The mined uranium will be mainly supplied to the Japanese market for the fabrication of fuel assemblies by Japanese Nuclear Fuel, which will be then supplied to Kansai’s nuclear power plants in Japan. Together with other measures such as the processing of spent nuclear fuel and off-specs Japanese uranium at the Ulba plant, this project will help Kazatomprom ensure gradual consolidation of its positions in one of the leading uranium markets. In the future, Kazakh exports may reach up to 40% of the Japanese uranium market, which totals 8,600 tonnes. Japan, in its turn, will help Kazakhstan modernise the Ulba Metallurgical Plant.
Kazakhstan aims not only to become a global leader in uranium mining, but also to approach the Western reactor engineering market. In autumn 2007, Kazatomprom purchased a 10% stake in Westinghouse Electric, the leading manufacturer of nuclear reactors, for $540m from the Japanese corporation Toshiba. Toshiba, in return, got an opportunity to enter the Kazakh market in uranium mining. Technically, this was arranged by a purchase of a 22.5% stake in a uranium deposit in the south of the country from Marubeni Corp.
Analysts say the deal pursued several key objectives, in particular supplying Kazakh uranium to Japan and raising the competitiveness of Japanese mechanical engineering in the market in nuclear power plants. The Japanese newspaper Nikkei also said, “the deal reflects the intention to restrain Russia”.
Cooperation, not rivalry
The West’s increasing influence on the domestic nuclear industry in recent years produces a principally new situation. This is especially important if one is to take into account that Kazakhstan’s uranium reserves exceed Russian reserves fourfold. So, if earlier Kazakhstan was somewhat of a Russian patrimony, now Russia will have to face competition with Western companies.
However, Russian experts believe that although the decisive factor for the Russian nuclear energy development programme is not so much financing as resources, the strengthening of Kazakhstan’s technological independence does not yet threaten Russian interests. In their opinion, “the main deficit in the global nuclear energy today is uranium enrichment facilities and natural reserves, while there is an excess of fuel fabrication facilities, which will remain underloaded even in the case of the most optimistic scenarios of building new nuclear power plants”. Russian experts say that Kazakhstan, which does not have its own separation facilities, can enrich uranium only in Russia – at the International Enrichment Centre in Angarsk. Because of having no enrichment cycle, Kazakhstan will need – for example, to fully recover Japanese uranium – to use Russian enterprises.
The total value of orders related to nuclear engineering in Russia will exceed 1.3 trillion roubles by 2020 and will require manufacture of at least 30 packages of nuclear plant equipment, of which a half will be used to build power units abroad. The existing capacity of Russian or, all the more so, domestic mechanical engineering plants cannot cope with this demand (Russian plants, for instance, can manufacture only two packages a year). This issue can only be resolved through cooperation of the global leaders in nuclear mechanical engineering (the US, Russia, France, Japan, Great Britain, and Canada).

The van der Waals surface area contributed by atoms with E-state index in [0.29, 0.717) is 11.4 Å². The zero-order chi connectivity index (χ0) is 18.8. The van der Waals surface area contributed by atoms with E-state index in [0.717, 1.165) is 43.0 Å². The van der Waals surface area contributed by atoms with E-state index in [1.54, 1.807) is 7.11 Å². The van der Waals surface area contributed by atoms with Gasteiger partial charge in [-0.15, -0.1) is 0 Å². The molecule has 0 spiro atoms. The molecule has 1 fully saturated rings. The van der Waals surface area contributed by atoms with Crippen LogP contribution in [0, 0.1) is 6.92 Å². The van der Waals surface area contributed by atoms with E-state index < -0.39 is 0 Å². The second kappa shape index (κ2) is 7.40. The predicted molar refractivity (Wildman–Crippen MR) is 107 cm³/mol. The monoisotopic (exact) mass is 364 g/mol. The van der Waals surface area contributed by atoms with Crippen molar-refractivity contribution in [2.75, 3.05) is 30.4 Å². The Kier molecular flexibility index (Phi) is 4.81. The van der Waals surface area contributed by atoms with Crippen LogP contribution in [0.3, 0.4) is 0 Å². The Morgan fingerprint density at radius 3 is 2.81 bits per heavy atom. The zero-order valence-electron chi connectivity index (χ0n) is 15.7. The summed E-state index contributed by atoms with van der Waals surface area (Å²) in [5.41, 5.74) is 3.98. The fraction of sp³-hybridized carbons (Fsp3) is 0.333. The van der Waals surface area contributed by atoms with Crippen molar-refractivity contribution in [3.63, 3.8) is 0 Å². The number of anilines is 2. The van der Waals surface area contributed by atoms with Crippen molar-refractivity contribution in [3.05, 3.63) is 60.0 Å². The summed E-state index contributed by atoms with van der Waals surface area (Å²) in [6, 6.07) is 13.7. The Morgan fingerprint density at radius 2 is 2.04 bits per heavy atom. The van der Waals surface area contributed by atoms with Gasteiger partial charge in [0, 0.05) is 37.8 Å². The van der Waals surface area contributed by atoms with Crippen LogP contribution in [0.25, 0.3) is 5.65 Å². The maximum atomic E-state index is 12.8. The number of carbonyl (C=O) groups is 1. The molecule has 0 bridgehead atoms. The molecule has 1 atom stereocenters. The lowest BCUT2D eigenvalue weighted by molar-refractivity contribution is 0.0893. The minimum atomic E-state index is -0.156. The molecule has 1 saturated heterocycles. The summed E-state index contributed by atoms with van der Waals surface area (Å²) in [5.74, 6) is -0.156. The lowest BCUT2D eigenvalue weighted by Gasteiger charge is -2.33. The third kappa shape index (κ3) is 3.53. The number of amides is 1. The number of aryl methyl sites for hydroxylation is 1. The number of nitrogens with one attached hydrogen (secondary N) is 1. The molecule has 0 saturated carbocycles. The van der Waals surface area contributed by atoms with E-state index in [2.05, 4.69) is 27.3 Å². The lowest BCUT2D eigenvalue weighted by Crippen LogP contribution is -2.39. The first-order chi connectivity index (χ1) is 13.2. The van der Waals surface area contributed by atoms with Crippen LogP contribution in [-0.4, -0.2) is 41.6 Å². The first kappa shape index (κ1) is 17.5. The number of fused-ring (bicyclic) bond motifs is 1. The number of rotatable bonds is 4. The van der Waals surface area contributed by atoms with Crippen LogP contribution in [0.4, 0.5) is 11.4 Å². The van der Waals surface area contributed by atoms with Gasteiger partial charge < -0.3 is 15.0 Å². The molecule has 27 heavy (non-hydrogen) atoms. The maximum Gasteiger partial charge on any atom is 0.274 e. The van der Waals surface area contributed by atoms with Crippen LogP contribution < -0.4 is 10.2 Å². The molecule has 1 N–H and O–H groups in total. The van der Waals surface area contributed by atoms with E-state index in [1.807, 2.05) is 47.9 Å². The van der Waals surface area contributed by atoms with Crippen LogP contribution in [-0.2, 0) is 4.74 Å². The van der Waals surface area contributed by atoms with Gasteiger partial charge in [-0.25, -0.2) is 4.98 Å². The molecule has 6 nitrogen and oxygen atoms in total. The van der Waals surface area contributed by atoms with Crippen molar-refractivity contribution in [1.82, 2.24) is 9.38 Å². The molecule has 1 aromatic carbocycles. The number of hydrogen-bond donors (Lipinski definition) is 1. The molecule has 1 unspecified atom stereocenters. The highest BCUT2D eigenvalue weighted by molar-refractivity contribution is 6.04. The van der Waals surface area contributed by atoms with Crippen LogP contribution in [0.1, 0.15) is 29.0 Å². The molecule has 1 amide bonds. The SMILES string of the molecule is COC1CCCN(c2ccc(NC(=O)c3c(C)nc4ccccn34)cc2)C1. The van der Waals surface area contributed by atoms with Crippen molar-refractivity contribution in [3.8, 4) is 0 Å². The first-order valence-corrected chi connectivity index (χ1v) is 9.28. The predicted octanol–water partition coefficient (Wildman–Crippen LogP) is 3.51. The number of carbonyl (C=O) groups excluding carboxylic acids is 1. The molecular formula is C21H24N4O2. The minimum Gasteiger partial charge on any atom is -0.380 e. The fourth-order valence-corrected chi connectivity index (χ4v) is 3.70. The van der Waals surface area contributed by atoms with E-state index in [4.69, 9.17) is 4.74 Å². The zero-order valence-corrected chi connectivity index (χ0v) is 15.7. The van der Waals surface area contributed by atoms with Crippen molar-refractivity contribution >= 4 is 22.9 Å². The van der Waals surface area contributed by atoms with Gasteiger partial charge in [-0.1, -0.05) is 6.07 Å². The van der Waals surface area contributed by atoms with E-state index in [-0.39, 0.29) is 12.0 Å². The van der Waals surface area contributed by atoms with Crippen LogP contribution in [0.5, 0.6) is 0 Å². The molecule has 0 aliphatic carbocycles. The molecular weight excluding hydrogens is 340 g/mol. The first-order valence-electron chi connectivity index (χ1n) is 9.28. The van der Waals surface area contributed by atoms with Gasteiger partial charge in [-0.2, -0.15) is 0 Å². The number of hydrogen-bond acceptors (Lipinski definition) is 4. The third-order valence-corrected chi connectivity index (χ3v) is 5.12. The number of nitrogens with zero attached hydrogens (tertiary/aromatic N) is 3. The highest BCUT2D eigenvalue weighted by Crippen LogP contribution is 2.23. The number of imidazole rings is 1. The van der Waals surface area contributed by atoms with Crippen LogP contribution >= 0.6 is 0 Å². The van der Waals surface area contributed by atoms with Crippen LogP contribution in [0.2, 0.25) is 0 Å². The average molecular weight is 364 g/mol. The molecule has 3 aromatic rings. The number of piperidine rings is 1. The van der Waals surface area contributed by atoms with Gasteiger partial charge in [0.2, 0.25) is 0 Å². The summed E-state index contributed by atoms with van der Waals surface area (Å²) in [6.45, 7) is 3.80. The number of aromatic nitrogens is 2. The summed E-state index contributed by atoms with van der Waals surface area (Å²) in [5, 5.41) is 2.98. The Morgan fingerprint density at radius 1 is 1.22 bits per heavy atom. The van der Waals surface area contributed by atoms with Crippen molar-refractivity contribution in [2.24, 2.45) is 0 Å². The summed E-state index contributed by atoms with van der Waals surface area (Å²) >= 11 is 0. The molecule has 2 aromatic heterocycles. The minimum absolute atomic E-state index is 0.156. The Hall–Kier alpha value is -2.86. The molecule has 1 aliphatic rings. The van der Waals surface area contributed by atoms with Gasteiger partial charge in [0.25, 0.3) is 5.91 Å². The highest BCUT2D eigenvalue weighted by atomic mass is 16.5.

Payment for leadership
Kazakhstan has many opportunities to become a serious player in the global uranium market. However, there is another side to the coin, which they would prefer not to advertise.
As it is known that in the early 2000s Kazatomprom – a state-owned company engaged in trading in uranium and nuclear fuel – began to promote a large-scale plan of the commercial import of low- and medium-level nuclear waste from developed countries. The imported waste was expected to be stored in old mines sealed with concrete. The lobbyists of this plan explained it was necessary because incomes from commercial imports could help Kazakhstan finance its own problems with nuclear waste.
In mid-November 2002, in an interview with EurasiaNet, Kazatomprom’s president Mukhtar Jakishev said that the storage of nuclear waste from Europe and other countries could earn about $4,000 per barrel of waste. He estimated that the proceeds could reach $20bn, which would help Kazakhstan put in order its own huge amounts of nuclear waste and radioactive substances. However, the company faced strong public resistance and did not raise this question again.
The planned large-scale supplies of fuel assemblies abroad will allow Kazatomprom to return to the nuclear waste burial project, which Kazakhstan originally seemed to refuse. The reason is that, according to existing rules, a supplier of nuclear fuel is obliged to accept its waste back. In other words, by expanding the geography of its nuclear supplies, Kazatomprom makes new commitments to accept the waste. Japan, for example, after using Kazakh fuel will return its hazardous residues. So, tens of thousands of tonnes of nuclear fuel supplied from Kazakhstan will come back as radioactive waste in almost the same volumes.